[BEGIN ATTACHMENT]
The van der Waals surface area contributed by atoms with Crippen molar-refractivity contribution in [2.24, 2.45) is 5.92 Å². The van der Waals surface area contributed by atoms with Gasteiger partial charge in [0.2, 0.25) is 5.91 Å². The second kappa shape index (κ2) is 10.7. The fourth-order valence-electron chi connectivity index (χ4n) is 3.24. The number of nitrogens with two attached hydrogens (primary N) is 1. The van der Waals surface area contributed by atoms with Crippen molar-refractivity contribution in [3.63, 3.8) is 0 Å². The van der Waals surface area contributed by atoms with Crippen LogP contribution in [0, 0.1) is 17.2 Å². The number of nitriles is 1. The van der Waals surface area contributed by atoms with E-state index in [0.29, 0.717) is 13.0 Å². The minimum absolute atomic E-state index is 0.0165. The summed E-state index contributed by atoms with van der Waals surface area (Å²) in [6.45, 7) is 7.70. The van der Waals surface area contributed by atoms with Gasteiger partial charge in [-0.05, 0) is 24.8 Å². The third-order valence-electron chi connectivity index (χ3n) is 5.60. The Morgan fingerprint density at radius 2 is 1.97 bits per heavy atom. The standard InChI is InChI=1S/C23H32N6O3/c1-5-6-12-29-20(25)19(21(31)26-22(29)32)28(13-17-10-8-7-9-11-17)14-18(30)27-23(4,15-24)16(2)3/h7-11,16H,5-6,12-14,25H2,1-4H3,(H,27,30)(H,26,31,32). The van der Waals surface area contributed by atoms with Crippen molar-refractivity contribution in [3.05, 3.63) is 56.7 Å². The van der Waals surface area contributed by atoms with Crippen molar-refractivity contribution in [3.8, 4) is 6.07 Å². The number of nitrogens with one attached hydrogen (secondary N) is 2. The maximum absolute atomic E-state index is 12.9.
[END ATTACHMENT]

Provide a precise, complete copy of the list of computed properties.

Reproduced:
The van der Waals surface area contributed by atoms with Crippen molar-refractivity contribution in [2.24, 2.45) is 5.92 Å². The van der Waals surface area contributed by atoms with Gasteiger partial charge in [0.2, 0.25) is 5.91 Å². The second kappa shape index (κ2) is 10.7. The fourth-order valence-electron chi connectivity index (χ4n) is 3.24. The number of nitrogens with two attached hydrogens (primary N) is 1. The van der Waals surface area contributed by atoms with Crippen molar-refractivity contribution in [3.63, 3.8) is 0 Å². The van der Waals surface area contributed by atoms with Crippen LogP contribution in [0, 0.1) is 17.2 Å². The number of nitriles is 1. The van der Waals surface area contributed by atoms with E-state index in [0.29, 0.717) is 13.0 Å². The minimum absolute atomic E-state index is 0.0165. The summed E-state index contributed by atoms with van der Waals surface area (Å²) in [6.45, 7) is 7.70. The van der Waals surface area contributed by atoms with Gasteiger partial charge in [-0.05, 0) is 24.8 Å². The third-order valence-electron chi connectivity index (χ3n) is 5.60. The Morgan fingerprint density at radius 2 is 1.97 bits per heavy atom. The standard InChI is InChI=1S/C23H32N6O3/c1-5-6-12-29-20(25)19(21(31)26-22(29)32)28(13-17-10-8-7-9-11-17)14-18(30)27-23(4,15-24)16(2)3/h7-11,16H,5-6,12-14,25H2,1-4H3,(H,27,30)(H,26,31,32). The van der Waals surface area contributed by atoms with Crippen molar-refractivity contribution in [3.05, 3.63) is 56.7 Å². The van der Waals surface area contributed by atoms with Crippen molar-refractivity contribution in [3.8, 4) is 6.07 Å². The number of nitrogens with one attached hydrogen (secondary N) is 2. The maximum absolute atomic E-state index is 12.9.